Once she was completely done, she gave me a bunch of literature to read about the Paragard and answered my questions. She told me to keep taking Ibuprofen for a while, to avoid tampons just for this one cycle of my period, and to use my best judgement about having sex, but she said she would at least give it a few days. I felt a little dizzy, so I laid back while we talked. By the time we were done, the dizziness had passed. I felt mostly fine as I got dressed and made my follow-up appointment for a month later, mostly just a little shaken by the whole procedure still.

I got home with no issues. I didn't feel anymore dizziness or nausea for the rest of the afternoon or evening. I kept taking 400mg of Ibuprofen every 4-6 hours or so that day and had mild-to-moderate cramping. It was noticeable, like a bad period, and although I did stay in bed with a heating pad for the afternoon, I think I could've pretty easily gone to work or done errands. I also did some stuff around the house that evening with no issues.

Overall, I have to say that while the procedure isn't a walk in the park, it wasn't as bad as the internet horror stories had led me to believe.

Monday, June 25, 2012

Who I Am and What I'm Doing

My name is Angela, and I've decided to try the Paragard IUD. I've read a lot on the internet about the Paragard (including the many, many horror stories), and I thought I'd give a detailed account of my own experience to help others with their decision.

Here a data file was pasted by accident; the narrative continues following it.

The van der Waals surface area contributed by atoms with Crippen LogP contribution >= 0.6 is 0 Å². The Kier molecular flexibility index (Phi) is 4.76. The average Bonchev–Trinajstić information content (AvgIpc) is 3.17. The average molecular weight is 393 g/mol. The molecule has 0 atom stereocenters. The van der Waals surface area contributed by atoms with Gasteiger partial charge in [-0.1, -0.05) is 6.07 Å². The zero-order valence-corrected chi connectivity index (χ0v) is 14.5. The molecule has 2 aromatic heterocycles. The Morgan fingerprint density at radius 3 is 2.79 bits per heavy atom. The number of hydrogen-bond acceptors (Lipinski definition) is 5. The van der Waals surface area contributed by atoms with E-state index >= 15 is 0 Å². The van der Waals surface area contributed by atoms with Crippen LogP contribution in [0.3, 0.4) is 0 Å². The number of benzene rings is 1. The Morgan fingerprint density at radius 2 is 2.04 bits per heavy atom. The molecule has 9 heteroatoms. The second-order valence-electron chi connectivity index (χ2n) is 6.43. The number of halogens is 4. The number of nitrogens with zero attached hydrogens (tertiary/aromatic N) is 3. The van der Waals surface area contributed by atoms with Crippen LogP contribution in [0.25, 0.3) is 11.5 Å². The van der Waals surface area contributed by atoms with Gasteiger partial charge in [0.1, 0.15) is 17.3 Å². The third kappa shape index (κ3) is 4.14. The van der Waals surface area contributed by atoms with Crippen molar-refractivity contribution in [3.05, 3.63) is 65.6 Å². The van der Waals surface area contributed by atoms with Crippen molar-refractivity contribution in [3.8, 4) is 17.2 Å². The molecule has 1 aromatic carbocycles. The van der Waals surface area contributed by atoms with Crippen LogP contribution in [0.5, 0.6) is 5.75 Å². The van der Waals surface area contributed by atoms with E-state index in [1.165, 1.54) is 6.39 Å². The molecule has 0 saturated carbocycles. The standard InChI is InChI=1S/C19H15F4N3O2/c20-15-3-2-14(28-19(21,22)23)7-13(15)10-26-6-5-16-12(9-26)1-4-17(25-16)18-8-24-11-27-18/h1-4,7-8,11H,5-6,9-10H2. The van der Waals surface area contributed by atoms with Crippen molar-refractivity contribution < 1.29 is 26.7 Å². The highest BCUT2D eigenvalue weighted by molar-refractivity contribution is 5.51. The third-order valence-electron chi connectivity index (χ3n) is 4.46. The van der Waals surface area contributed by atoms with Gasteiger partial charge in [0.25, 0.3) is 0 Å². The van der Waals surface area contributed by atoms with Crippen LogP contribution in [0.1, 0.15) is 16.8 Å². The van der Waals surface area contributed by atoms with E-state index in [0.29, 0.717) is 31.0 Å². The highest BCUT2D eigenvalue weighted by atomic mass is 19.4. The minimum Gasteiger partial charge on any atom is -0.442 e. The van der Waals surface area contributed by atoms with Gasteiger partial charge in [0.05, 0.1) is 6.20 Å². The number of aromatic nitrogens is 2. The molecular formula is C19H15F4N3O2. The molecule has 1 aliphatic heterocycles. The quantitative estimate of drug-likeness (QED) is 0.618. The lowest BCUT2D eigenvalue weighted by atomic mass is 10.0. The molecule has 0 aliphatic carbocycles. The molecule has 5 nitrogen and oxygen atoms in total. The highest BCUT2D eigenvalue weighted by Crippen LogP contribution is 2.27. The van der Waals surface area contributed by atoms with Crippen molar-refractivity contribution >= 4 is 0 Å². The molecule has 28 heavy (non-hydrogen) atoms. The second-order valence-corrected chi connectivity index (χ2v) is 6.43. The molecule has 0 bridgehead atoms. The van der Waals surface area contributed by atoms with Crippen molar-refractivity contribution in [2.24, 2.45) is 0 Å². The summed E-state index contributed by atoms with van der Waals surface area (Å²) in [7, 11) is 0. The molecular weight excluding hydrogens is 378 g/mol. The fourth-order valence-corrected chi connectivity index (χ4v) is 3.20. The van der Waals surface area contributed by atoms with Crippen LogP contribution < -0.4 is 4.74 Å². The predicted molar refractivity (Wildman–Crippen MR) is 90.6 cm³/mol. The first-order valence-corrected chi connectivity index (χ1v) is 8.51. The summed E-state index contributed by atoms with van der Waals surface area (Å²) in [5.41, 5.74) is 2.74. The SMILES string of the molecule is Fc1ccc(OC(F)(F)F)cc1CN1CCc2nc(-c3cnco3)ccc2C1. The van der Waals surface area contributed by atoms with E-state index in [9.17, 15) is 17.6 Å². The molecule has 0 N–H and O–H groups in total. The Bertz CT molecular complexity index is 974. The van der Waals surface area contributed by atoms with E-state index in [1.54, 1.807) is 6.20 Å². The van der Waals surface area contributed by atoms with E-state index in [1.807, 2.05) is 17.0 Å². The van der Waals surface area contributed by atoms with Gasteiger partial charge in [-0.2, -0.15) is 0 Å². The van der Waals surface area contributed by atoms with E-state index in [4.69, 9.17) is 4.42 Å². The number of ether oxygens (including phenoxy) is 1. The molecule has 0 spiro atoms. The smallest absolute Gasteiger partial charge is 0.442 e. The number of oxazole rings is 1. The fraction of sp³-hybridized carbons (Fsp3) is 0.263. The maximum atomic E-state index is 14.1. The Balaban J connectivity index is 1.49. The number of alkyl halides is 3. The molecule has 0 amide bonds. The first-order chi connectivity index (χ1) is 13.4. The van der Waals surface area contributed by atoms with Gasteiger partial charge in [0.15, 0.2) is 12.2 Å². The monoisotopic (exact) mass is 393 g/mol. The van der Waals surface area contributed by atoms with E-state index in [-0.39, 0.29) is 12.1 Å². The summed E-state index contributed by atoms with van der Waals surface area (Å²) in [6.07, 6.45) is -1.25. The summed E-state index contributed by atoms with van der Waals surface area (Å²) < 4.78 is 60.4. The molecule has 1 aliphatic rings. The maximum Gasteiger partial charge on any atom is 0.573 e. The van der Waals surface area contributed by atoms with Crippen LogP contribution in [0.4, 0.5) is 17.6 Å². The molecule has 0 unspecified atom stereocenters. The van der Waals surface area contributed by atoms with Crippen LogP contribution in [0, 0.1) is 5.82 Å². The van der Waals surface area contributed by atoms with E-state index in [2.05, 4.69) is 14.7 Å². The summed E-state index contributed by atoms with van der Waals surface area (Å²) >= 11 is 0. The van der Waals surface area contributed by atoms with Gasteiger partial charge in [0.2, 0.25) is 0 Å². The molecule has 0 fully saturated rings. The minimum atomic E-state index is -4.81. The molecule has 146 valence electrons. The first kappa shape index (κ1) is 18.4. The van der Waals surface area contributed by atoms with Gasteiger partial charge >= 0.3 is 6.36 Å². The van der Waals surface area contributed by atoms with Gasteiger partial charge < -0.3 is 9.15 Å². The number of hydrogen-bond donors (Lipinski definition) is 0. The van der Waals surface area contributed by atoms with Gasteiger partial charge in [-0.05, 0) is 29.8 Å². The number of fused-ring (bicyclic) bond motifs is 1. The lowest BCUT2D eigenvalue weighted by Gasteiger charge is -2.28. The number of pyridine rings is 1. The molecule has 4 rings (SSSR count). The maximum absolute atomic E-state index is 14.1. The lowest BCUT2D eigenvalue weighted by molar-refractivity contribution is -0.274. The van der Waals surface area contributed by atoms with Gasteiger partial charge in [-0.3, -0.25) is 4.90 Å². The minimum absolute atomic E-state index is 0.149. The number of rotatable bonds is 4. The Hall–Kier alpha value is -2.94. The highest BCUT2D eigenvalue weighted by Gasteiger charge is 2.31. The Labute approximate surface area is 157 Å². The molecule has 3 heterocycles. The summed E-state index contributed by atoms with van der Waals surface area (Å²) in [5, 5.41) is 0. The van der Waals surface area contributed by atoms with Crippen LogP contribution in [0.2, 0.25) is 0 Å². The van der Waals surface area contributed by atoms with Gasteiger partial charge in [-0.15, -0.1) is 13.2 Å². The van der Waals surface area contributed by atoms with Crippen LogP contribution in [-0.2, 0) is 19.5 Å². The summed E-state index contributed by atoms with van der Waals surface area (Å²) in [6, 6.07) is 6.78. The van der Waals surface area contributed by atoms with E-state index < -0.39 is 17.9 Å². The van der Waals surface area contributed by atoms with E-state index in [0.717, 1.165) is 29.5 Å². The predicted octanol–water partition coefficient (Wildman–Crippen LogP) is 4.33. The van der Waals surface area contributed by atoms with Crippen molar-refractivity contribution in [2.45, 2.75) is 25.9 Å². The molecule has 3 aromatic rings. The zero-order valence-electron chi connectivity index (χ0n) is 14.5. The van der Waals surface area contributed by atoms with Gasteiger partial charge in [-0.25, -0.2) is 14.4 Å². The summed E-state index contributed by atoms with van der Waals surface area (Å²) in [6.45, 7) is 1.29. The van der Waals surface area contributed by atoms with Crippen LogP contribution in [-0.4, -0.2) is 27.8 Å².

For those who don't know what an IUD is, it is a form of contraception - specifically, a little T-shaped device which sits inside the uterus. There are two versions of IUD birth control: the Mirena and the Paragard. The Mirena is a hormone-based method and the Paragard is a copper-based method with no hormones. I'm choosing the copper one because I've literally been on hormonal birth control for 10 years (since almost the very start of my periods) and I want to see what it's like without hormones. In addition, I'm hoping this method will be even more hassle-free than the ring which I'm currently on, and (if it works) it will cut down on my birth control expenses as I'm lucky enough to have insurance which covers the whole IUD cost. I'm also experimenting to see if it helps with my migraines, libido, acne, or anything else.

Let me tell you a little about myself. I'm 24 years old, and married to a 24 year old man. We are in a monogamous relationship. I have never had children or been pregnant, and I have almost no physical medical issues except for my migraines. The only prescription medications I'm on right now are the NuvaRing (birth control, which will soon be swapped for the IUD) and Imitrex (a migraine medication). I am 5'3" inches and about 125 lbs., of an average-to-skinny build. I've been told my reproductive anatomy is "normal" and I've never had any problems - not even a single yeast infection.

My doctor was pretty hesitant to put an IUD in for me, mainly because I haven't had children. She warned me that women who haven't had children or pregnancies to stretch out their uterus often find the IUD uncomfortable and have it removed more often than women who have had children. She also warned me of the common things you hear about the Paragard IUD: that it can increase period length and flow amount, cause more cramping, and that it often takes a month or two to get fully acclimated in the body, which can result in bleeding, cramping and spotting for that whole time. We talked about it extensively before agreeing to do the procedure. Because my insurance covers the whole thing, it seemed like a risk worth taking because if it works, it will be extremely convenient and hassle-free.

I'm having it put in on Thursday, June 28th, 2012 and will report back about the procedure.